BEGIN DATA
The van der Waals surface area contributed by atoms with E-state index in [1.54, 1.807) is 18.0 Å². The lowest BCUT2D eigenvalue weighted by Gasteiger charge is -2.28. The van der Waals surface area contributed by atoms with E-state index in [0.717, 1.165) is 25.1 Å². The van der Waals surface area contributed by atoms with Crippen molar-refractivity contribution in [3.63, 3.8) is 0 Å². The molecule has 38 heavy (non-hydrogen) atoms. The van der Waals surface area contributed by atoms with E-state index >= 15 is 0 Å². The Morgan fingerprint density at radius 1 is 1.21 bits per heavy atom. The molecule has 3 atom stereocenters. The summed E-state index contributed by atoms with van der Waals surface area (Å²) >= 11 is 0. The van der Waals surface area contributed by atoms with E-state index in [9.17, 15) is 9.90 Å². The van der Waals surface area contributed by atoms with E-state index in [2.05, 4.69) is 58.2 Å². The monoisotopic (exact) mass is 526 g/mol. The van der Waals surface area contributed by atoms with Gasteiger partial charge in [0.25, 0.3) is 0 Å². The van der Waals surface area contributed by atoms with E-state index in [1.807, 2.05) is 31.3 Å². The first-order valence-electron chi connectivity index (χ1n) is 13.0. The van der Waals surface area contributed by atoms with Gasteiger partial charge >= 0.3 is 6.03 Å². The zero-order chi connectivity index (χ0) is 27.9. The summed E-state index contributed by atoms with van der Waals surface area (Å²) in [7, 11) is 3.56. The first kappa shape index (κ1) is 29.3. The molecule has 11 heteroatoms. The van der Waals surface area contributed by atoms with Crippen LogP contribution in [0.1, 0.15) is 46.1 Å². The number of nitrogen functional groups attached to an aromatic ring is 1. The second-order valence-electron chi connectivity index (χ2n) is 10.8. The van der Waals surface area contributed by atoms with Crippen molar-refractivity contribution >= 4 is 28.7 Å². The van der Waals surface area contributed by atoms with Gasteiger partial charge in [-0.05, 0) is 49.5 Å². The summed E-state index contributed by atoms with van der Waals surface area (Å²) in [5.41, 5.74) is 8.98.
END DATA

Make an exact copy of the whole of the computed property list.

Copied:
The van der Waals surface area contributed by atoms with E-state index in [1.54, 1.807) is 18.0 Å². The lowest BCUT2D eigenvalue weighted by Gasteiger charge is -2.28. The van der Waals surface area contributed by atoms with E-state index in [0.717, 1.165) is 25.1 Å². The van der Waals surface area contributed by atoms with Crippen molar-refractivity contribution in [3.63, 3.8) is 0 Å². The molecule has 38 heavy (non-hydrogen) atoms. The van der Waals surface area contributed by atoms with E-state index >= 15 is 0 Å². The Morgan fingerprint density at radius 1 is 1.21 bits per heavy atom. The molecule has 3 atom stereocenters. The summed E-state index contributed by atoms with van der Waals surface area (Å²) >= 11 is 0. The van der Waals surface area contributed by atoms with E-state index in [9.17, 15) is 9.90 Å². The van der Waals surface area contributed by atoms with E-state index in [2.05, 4.69) is 58.2 Å². The monoisotopic (exact) mass is 526 g/mol. The van der Waals surface area contributed by atoms with Gasteiger partial charge in [0.25, 0.3) is 0 Å². The van der Waals surface area contributed by atoms with E-state index in [1.807, 2.05) is 31.3 Å². The first-order valence-electron chi connectivity index (χ1n) is 13.0. The van der Waals surface area contributed by atoms with Gasteiger partial charge >= 0.3 is 6.03 Å². The zero-order chi connectivity index (χ0) is 27.9. The summed E-state index contributed by atoms with van der Waals surface area (Å²) in [7, 11) is 3.56. The first kappa shape index (κ1) is 29.3. The molecule has 11 heteroatoms. The van der Waals surface area contributed by atoms with Crippen LogP contribution in [0.1, 0.15) is 46.1 Å². The number of nitrogen functional groups attached to an aromatic ring is 1. The second-order valence-electron chi connectivity index (χ2n) is 10.8. The van der Waals surface area contributed by atoms with Crippen molar-refractivity contribution >= 4 is 28.7 Å². The van der Waals surface area contributed by atoms with Gasteiger partial charge in [-0.05, 0) is 49.5 Å². The summed E-state index contributed by atoms with van der Waals surface area (Å²) in [5.41, 5.74) is 8.98.